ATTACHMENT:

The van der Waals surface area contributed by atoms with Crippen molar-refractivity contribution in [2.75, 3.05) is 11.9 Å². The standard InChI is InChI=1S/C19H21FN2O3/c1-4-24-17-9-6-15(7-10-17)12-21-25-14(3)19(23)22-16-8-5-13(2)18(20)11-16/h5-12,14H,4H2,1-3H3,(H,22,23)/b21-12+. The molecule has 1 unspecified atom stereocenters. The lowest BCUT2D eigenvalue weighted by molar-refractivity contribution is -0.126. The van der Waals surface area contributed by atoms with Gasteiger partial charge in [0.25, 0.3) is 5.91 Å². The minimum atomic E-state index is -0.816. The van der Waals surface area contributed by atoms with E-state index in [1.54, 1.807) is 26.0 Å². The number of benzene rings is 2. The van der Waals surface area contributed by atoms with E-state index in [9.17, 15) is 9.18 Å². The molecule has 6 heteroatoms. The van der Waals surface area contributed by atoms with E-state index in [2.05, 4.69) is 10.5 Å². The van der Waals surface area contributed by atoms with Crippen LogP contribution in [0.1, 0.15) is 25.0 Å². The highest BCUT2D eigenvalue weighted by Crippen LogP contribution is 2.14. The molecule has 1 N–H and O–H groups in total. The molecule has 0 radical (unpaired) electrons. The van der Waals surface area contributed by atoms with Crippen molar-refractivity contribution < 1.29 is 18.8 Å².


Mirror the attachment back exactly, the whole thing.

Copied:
The van der Waals surface area contributed by atoms with Crippen molar-refractivity contribution in [2.75, 3.05) is 11.9 Å². The standard InChI is InChI=1S/C19H21FN2O3/c1-4-24-17-9-6-15(7-10-17)12-21-25-14(3)19(23)22-16-8-5-13(2)18(20)11-16/h5-12,14H,4H2,1-3H3,(H,22,23)/b21-12+. The molecule has 1 unspecified atom stereocenters. The lowest BCUT2D eigenvalue weighted by molar-refractivity contribution is -0.126. The van der Waals surface area contributed by atoms with Gasteiger partial charge in [0.25, 0.3) is 5.91 Å². The minimum atomic E-state index is -0.816. The van der Waals surface area contributed by atoms with E-state index in [1.54, 1.807) is 26.0 Å². The number of benzene rings is 2. The van der Waals surface area contributed by atoms with E-state index in [9.17, 15) is 9.18 Å². The molecule has 6 heteroatoms. The van der Waals surface area contributed by atoms with E-state index in [2.05, 4.69) is 10.5 Å². The van der Waals surface area contributed by atoms with Crippen LogP contribution in [0.1, 0.15) is 25.0 Å². The highest BCUT2D eigenvalue weighted by Crippen LogP contribution is 2.14. The molecule has 1 N–H and O–H groups in total. The molecule has 0 radical (unpaired) electrons. The van der Waals surface area contributed by atoms with Crippen molar-refractivity contribution < 1.29 is 18.8 Å².